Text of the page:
Plastic pollution.
Plastic pollution.
Independent On Saturday Journalist Arthi Gopi writes about greening the environment.
Independent On Saturday Journalist Arthi Gopi writes about greening the environment.
Forget the fitness tracker: did you hear about the new must-have exercise accessory? It’s called, wait for it, a packet!

Yes, the simple packet (made of recycled plastic and reusable, of course), has been turned into the new must-have accessory that’s right on trend at present.

That’s if you are involved in “plogging”.

According to Wikipedia, plogging is a combination of jogging and picking up litter.

The word originated from the Swedish term “plocka upp” which means “to pick up”.

The exercise started as an organised activity in Sweden in about 2016, and now, with increased concern about the trash we’re generating, it has gained momentum and spread around the world.

A perfect combination for a greenie-exercise-loving type of person.

It’s sweeping, pun intended, across the world from Switzerland to Canada, India and France, where people are bending, squatting and stretching their way to a greener planet.

All one would need is a reuseable plastic packet and a pair of gloves to safely and hygienically handle trash. The trash should be correctly disposed off, and where possible, recycled.

Independent On Saturday Journalist Arthi Gopi writes about greening the environment.

In America, a Trashercise programme is also taking off, based on the same principles as plogging.

I’m not sure how Durban Solid Waste would feel about this, but in West Sussex in the UK, the local authority named a clean up vehicle after author David Sedaris who cleaned up his neighbourhood successfully by simply plogging. In fact, in one day he’d done 60000 steps. Imagine his pedometer keeping up with him.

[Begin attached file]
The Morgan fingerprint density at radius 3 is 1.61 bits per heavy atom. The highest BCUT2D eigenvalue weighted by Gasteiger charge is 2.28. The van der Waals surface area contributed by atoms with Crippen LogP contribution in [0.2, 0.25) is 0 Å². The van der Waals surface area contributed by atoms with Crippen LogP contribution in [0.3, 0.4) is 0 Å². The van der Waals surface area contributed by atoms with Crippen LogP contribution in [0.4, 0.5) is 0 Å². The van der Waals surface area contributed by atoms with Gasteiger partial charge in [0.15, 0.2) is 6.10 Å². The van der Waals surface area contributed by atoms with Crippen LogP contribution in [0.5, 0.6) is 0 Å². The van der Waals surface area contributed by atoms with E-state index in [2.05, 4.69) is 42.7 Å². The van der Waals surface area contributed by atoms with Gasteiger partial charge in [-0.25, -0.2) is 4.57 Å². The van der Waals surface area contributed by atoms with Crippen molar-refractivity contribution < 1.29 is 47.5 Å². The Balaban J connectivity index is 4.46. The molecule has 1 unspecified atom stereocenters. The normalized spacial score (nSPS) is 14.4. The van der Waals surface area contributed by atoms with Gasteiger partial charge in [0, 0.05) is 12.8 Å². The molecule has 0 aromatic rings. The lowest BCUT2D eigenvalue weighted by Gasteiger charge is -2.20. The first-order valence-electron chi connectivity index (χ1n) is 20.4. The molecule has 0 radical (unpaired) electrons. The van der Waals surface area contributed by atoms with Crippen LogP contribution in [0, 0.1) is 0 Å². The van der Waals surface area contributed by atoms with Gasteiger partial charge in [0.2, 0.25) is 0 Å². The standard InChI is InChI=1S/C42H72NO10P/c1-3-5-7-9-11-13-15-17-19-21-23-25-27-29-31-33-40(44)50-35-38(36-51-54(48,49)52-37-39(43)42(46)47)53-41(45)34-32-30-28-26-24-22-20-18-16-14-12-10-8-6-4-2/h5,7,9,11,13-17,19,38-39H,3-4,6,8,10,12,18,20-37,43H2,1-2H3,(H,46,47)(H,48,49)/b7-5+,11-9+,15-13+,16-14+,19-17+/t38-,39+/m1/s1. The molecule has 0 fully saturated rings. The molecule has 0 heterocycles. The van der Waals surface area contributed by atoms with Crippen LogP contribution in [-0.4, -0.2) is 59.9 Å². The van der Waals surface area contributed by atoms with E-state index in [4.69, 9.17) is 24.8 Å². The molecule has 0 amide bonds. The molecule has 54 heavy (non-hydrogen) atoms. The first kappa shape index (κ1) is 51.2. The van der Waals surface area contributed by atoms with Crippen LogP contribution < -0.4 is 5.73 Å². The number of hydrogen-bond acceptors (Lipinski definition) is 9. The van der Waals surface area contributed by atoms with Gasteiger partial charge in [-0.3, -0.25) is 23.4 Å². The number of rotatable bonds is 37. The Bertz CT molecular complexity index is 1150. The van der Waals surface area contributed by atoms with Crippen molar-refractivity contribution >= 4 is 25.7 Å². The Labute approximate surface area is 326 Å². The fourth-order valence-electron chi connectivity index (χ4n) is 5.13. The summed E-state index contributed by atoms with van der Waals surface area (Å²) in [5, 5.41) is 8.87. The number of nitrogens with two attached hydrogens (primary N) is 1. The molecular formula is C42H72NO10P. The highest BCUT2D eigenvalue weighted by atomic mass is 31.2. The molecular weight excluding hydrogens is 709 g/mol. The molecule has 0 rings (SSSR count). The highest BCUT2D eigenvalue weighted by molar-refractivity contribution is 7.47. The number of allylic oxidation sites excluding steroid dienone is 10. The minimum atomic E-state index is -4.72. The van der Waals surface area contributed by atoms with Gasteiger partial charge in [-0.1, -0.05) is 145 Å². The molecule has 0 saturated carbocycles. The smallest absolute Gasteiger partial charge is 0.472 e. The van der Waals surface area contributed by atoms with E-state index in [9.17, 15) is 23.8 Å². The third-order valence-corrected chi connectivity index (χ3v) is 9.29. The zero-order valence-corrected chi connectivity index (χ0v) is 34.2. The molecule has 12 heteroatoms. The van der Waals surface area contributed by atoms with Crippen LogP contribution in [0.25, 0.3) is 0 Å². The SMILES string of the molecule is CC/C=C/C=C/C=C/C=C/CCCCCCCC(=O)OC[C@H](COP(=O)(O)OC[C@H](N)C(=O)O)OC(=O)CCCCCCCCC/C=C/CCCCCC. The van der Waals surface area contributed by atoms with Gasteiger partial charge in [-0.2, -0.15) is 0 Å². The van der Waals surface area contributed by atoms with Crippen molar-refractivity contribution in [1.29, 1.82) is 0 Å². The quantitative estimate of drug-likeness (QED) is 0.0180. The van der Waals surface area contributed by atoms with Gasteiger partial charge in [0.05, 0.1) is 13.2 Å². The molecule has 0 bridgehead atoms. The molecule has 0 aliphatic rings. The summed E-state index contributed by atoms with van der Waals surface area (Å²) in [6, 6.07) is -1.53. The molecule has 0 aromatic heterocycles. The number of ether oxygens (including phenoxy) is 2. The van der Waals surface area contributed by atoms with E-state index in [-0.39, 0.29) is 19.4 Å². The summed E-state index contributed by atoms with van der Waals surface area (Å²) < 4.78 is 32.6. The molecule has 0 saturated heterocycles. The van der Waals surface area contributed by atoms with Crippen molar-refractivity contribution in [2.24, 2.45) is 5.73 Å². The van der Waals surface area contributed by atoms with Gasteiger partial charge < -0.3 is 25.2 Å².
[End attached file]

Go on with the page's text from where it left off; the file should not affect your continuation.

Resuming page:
A Swedish app loaded plogging as an activity and the activity is said to burn 288 calories every half an hour.

In coastal Durban, plogging shouldn’t be hard to achieve, what with several teams that go out regularly and hold clean ups along the shore and rivers, where tons of trash is collected by volunteers who want to keep our city green.

More recently, Jonsson Workwear, The Sharks, Bay Union and JT Ross launched the PLOG Squad campaign on Mandela Day to clean up their area around the Jonsson Kings Park precinct.

The concept makes sense: we should not only strive to lead healthy lives, by ensuring we get a great cardio workout every other day.

We need a healthy, functioning planet too, where rivers flow free of trash and other pollutants, and our seas and marine life are free of plastics.

I guess there’s nothing left to do but grab a packet, don a pair of gloves and trainers and head for the beach or streets, saving the planet one plog at a time.

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